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2017: Fake news and anti-business sentiment

2016 was an extraordinary year for our industry.  Brexit and Trump were largely unforeseen and they affected us in many ways, shaking confidence in our ability to advise clients properly and at the same time threatening our revenues very directly as deals and investments were delayed. And they cast a shadow over the communications sector that will persist into 2017 and beyond.

An important part of that shadow is the proliferation of Fake News. So far this has mainly been confined to politics but in future businesses will also be subject of aggressive campaigns based on misinformation in the same way as was Hillary Clinton. The need for intensive social media monitoring, rapid rebuttal, flexibility and empowerment of frontline communicators has never been greater. Dealing with false and inaccurate stories spreading rapidly across the globe will become a key requirement for us all.

The anti-business sentiment that is a major part of the populist credo embraced by Trump and by many Brexiteers is also a big challenge for comms professionals. Cynicism about the actions and motives of corporations has grown and grown over the past several years, and will be a huge feature of 2017. We can already see politicians and regulators trying to restrict and control firms, arguably often excessively and unduly; lobbying will have to be at the heart of the fightback. More broadly, in this environment maintaining credibility in businesses and brands is all the more important. Authenticity and trust will be talked about more and more.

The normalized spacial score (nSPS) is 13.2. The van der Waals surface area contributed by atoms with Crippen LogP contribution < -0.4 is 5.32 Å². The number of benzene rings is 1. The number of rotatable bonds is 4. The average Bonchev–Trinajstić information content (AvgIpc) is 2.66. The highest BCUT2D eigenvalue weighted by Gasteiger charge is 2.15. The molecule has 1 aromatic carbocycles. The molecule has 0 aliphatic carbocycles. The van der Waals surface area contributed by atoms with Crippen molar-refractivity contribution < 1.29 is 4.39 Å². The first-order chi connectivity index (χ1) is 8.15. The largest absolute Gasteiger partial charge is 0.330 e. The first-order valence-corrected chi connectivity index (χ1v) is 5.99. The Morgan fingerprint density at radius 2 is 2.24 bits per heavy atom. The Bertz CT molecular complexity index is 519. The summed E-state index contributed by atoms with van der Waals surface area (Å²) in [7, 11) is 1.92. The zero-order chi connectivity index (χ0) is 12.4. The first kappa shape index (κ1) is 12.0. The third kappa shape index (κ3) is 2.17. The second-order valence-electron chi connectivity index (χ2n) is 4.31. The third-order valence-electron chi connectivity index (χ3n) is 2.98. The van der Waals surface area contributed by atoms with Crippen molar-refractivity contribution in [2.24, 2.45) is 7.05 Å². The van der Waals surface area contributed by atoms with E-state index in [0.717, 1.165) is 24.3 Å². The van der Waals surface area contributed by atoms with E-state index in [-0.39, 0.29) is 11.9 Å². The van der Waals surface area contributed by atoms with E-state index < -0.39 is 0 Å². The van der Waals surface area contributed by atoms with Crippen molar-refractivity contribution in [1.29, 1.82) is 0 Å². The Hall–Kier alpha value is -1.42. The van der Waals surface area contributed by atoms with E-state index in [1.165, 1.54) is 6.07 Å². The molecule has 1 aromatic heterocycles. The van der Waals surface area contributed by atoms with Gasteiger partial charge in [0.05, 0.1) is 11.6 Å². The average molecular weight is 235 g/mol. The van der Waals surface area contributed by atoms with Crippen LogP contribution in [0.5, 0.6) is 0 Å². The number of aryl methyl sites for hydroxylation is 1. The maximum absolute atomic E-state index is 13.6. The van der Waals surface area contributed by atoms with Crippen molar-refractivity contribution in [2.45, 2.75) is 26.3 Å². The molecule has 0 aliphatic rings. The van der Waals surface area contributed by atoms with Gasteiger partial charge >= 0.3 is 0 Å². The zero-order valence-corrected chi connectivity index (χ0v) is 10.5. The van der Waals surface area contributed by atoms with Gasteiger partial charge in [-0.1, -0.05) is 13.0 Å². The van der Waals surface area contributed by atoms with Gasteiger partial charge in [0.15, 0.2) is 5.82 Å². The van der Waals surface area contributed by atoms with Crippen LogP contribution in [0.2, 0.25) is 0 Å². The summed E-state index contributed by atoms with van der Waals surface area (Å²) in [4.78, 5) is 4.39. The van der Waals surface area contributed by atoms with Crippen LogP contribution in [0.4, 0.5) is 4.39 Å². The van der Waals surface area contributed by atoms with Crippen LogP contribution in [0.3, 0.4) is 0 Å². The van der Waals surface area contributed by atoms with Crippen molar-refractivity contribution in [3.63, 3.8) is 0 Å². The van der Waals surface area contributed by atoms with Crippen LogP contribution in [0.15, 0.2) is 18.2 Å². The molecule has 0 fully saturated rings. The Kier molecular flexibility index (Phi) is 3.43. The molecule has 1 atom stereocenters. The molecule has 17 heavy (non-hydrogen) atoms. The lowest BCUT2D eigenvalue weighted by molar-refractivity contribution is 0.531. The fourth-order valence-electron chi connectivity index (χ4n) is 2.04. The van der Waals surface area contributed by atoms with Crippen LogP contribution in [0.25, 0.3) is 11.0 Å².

Striving for authenticity also puts ever-greater premium on integration. Surely no one now doubts that consumers and citizens have to be given the same information as shareholders and regulators and others. Integration is likely to go beyond the borders of the PR firm in 2017, with the lines between bought, earned and social media, and between marketing and corporate communications, blurring further. Technology will play its part, with bots and AI beginning to take over elements of what we do. Anything other than a properly joined up campaign powered by the latest technology risks looking pretty outdated.

Finally, integration will take place in other ways too. Management consultancies will continue to prowl around our sector, plotting ways to add strong capabilities in internal and external communications and marketing to their existing skills and experience in change management and deal support. The reverse may also happen, as comms firms augment their skills too. Convergence will be a word always on our lips in 2017 and beyond.